A study, published in Nature Communications, reported that, out of 49 World Heritage Sites located on low-lying Mediterranean coasts, 37 of them face the risk of damage from floods and 42 of them face the risk from coastal erosion due to the constant sea-level rise. Flood risk may rise by 50% and erosion by 13% across the Mediterranean, with risks at some individual sites considerably higher.
Approximately one third of these World Heritage Sites are located in Italy. Namely, 15 of these World Heritage Sites are located in Italy, 7 in Croatia, 4 in Greece and 4 in Tunisia as well, according to phys.org.
In particular, the City of Vicenza, the tower of Pisa, the medieval city of Rhodes, Delos, historic areas of Istanbul and many other UNESCO World Heritage sites are located in the Low Elevation Coastal Zone (LECZ) of the Mediterranean and they are deeply threatened by rising sea levels. In most instances, only certain parts of the World Heritage Sites (on average 35%) fall into the LECZ but five sites are fully located in the LECZ.
The sites most at risk from coastal erosion include Tyre in Lebanon, the Archaeological Ensemble of Tarraco in Spain, and Ephesus in Turkey. The Early Christian Monuments of Ravenna and the Cathedral of St. James in Sibenik could be relocated, but doing so would compromise what the UNESCO calls their “outstanding universal value”.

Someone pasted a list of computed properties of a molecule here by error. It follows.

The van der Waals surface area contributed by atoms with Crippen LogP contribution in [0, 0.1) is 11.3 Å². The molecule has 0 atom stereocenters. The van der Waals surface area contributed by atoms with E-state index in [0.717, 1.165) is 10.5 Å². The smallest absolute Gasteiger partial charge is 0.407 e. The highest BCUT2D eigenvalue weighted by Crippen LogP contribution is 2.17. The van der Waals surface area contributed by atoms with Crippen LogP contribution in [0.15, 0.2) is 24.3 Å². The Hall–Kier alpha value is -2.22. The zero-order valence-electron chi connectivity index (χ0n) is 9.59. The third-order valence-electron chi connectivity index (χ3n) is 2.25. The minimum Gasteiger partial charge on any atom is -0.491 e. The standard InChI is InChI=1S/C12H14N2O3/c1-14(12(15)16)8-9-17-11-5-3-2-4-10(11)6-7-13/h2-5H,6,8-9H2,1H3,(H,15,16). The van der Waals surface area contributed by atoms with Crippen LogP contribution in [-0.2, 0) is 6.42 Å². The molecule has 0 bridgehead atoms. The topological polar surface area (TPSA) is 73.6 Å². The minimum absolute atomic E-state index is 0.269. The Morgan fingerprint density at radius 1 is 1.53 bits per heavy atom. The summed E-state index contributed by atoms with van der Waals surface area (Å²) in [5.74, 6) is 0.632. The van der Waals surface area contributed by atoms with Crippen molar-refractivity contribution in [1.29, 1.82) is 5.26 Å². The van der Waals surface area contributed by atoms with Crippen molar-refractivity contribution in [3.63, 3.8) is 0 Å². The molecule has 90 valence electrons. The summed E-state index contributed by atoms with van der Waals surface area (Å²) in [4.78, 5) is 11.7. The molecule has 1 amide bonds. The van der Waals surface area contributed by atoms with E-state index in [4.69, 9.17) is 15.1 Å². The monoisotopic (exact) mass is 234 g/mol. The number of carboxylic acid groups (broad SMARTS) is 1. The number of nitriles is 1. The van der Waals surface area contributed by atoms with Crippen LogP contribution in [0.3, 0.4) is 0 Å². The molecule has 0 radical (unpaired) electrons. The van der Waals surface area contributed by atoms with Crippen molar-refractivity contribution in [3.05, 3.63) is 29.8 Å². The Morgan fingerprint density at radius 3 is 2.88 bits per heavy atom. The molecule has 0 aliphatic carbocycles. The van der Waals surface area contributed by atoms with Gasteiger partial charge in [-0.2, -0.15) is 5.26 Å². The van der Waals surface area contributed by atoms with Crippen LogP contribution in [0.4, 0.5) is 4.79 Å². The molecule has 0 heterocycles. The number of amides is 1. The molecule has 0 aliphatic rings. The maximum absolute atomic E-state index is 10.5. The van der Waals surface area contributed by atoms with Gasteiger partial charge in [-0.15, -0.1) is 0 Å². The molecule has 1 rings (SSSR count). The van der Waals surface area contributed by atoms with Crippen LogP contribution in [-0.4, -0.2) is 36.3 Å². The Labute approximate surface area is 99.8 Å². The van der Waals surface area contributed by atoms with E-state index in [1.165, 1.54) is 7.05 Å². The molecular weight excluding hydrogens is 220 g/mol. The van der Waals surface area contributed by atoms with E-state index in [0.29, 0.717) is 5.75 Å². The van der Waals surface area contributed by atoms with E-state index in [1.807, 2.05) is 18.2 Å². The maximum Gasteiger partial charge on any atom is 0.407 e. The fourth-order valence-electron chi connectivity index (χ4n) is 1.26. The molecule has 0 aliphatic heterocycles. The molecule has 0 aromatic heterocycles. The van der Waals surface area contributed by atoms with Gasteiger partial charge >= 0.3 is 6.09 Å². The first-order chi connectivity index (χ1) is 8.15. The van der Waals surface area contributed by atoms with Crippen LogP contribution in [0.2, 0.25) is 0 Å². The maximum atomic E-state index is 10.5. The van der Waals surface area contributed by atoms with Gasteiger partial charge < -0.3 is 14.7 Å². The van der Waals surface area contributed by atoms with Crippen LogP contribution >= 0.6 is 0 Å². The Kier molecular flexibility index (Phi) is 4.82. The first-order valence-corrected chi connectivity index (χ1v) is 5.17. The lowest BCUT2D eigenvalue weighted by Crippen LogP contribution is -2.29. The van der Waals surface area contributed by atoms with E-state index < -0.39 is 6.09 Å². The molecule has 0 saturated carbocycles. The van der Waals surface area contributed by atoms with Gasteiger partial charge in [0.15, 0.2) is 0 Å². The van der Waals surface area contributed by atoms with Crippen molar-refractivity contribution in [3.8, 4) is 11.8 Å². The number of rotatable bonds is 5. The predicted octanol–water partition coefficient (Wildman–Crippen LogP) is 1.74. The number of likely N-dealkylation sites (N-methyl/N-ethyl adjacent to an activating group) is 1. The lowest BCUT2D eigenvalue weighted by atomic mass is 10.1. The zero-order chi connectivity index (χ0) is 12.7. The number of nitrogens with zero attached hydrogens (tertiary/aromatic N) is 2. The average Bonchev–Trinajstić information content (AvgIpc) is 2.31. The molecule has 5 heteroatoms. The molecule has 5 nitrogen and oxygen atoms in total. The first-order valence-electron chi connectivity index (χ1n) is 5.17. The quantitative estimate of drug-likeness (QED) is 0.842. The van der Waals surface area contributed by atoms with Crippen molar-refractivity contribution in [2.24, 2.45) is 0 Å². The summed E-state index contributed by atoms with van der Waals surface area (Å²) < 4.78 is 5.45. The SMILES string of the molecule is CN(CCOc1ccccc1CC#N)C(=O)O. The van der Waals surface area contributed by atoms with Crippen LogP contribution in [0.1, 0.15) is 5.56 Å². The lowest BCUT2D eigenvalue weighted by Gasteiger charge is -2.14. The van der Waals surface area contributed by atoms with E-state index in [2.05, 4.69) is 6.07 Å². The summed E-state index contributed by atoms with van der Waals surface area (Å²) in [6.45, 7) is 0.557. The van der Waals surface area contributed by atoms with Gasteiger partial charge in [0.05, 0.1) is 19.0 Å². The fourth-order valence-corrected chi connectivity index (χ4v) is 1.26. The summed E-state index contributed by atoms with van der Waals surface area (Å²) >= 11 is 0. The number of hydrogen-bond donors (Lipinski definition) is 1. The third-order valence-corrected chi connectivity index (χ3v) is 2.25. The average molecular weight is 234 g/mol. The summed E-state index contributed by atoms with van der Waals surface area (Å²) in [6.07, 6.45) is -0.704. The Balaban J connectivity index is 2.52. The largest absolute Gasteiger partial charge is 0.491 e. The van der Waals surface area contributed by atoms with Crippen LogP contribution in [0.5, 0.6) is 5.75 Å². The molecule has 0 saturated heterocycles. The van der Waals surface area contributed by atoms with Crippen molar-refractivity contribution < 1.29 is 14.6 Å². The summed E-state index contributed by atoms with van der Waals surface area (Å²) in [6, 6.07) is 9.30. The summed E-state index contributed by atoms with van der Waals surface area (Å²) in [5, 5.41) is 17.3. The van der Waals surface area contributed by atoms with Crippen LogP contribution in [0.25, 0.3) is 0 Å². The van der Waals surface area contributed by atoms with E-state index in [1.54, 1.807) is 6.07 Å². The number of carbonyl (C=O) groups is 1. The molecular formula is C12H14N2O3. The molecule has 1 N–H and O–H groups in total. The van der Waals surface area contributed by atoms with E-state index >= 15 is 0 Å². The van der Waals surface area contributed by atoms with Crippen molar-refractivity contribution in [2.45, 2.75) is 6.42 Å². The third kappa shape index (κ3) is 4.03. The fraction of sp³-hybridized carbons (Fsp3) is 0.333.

The study suggests that the results can therefore support adaptation planning at different spatial scales:
- At the national scale, especially in countries with a large number of WHS at risk such as Croatia, Greece, Italy and Tunisia.
- At the EU scale, as, for example, regulated under the EU Floods Directive.
- At the basin scale, as prescribed under the Barcelona Convention, which is the basis for the Mediterranean Action Plan and the Protocol on Integrated Coastal Zone Management (ICZM) in the Mediterranean.
In August, the American Meteorological Society reported that the sea level last year was the highest annual average since 1993 and that the sea level has increased for the sixth consecutive year. The Intergovernmental Panel on Climate Change (IPCC) will publish new estimates about the sea level in September 2019, but even under the most optimistic scenarios for reducing greenhouse gases, sea levels will continue to rise.
Lena Reimann, Athanasios T. Vafeidis, Sally Brown, Jochen Hinkel and Richard S. J. Tol of Kiel University were the researchers who published the study.